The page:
Alicia Cartwright, 28, was supposed to travel to China in late January under a contract to teach English for one year.
But as the world scrambled in response to the novel coronavirus – which originated in Wuhan, China, in December – and fears grew worldwide, Cartwright made the challenging decision to postpone her flight.
Just a week later, on January 30, the World Health Organization (WHO) declared the virus a global health emergency.
“I made the decision to postpone because things were just too unpredictable,” Cartwright said in a recent interview with The Nassau Guardian.
She added, “I’m technically still under contract and what I’m doing right now is temporary, as in I asked my previous boss to continue working for the time being.
“Then, my apartment is on hold until I figure out what’s going on. I’m just waiting to see what happens… because I literally canceled my flight two days before I was supposed to be starting my journey.
“I was going to go to Canada, stay for two days and then go to China.”
Cartwright said she later found out that her originally scheduled flight with Air Canada ended up being canceled, as major airlines began halting services to China.
“Because I decided to cancel beforehand I didn’t get that notification. I just found out later that they put out an announcement that they’re discontinuing flights to China for the time being,” she said.
“But at that time I had already canceled my flight. It’s just one of those things you see after the fact that even if I intended to try to go, there wasn’t going to be a flight anyway.”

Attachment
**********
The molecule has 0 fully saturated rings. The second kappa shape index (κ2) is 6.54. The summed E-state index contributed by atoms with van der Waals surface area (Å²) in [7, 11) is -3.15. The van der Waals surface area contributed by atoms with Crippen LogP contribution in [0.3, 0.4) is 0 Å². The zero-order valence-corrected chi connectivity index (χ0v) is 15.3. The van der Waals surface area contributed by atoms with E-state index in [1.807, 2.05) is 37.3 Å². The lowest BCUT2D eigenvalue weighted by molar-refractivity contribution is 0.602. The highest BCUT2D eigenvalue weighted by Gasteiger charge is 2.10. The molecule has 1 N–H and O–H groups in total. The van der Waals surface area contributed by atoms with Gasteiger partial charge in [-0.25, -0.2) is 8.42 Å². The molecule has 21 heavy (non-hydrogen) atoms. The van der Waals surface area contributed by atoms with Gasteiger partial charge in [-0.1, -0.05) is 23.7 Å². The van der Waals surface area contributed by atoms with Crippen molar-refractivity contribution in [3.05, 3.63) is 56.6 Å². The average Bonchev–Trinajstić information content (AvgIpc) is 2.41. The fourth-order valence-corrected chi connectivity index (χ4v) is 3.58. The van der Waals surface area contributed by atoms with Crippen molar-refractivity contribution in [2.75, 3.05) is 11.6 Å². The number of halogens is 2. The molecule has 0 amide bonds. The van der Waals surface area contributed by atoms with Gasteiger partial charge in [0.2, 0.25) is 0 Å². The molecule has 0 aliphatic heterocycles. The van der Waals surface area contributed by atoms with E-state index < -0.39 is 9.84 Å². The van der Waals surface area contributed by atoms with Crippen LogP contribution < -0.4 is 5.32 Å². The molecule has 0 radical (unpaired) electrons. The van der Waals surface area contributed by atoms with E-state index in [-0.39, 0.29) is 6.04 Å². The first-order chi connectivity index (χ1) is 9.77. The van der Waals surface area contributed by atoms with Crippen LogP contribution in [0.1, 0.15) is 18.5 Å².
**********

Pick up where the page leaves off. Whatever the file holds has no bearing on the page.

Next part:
The assistant electrical engineer said the Chinese agency she is under contract with to teach English also issued a statement advising employees to “stay put”.
“They did release a statement,” Cartwright said.
“Basically the statement said if you’re in China, stay put, quarantine yourself. If you feel sick, contact the agency, they will organize a trip to the hospital for you. If you’re still in your home country, stay put until further notice.”
But she also added that, “On top of waiting for them I’m also following overall news and Chinese news.” She added that whether she would still proceed with plans to teach in China would depend “on the overall circumstance”.
She said that she kept in contact with a few Bahamian friends in China, one of whom “would just rather be home” even though that person would be placed in quarantine under the government’s new travel ban.
On January 30, local health officials announced a new travel ban on all non-residents of The Bahamas who have visited China in the past 20 days.
Under the new ban, Bahamian residents who have visited China in the past 20 days are permitted to return, but will have to be quarantined for 14 days.
Cartwright said she’s not really concerned about the virus impacting The Bahamas.
“As long as we take proper measures it should be okay,” she said.
“They really do need to be quarantined though and treated if they get sick. And if they do, if they are sick, they need to make sure they are isolated from everybody else so they don’t get sick.”
As she expressed her hope that a vaccine for the virus is found soon, Cartwright said that for the time being: “I’m trying to find some normalcy in life.”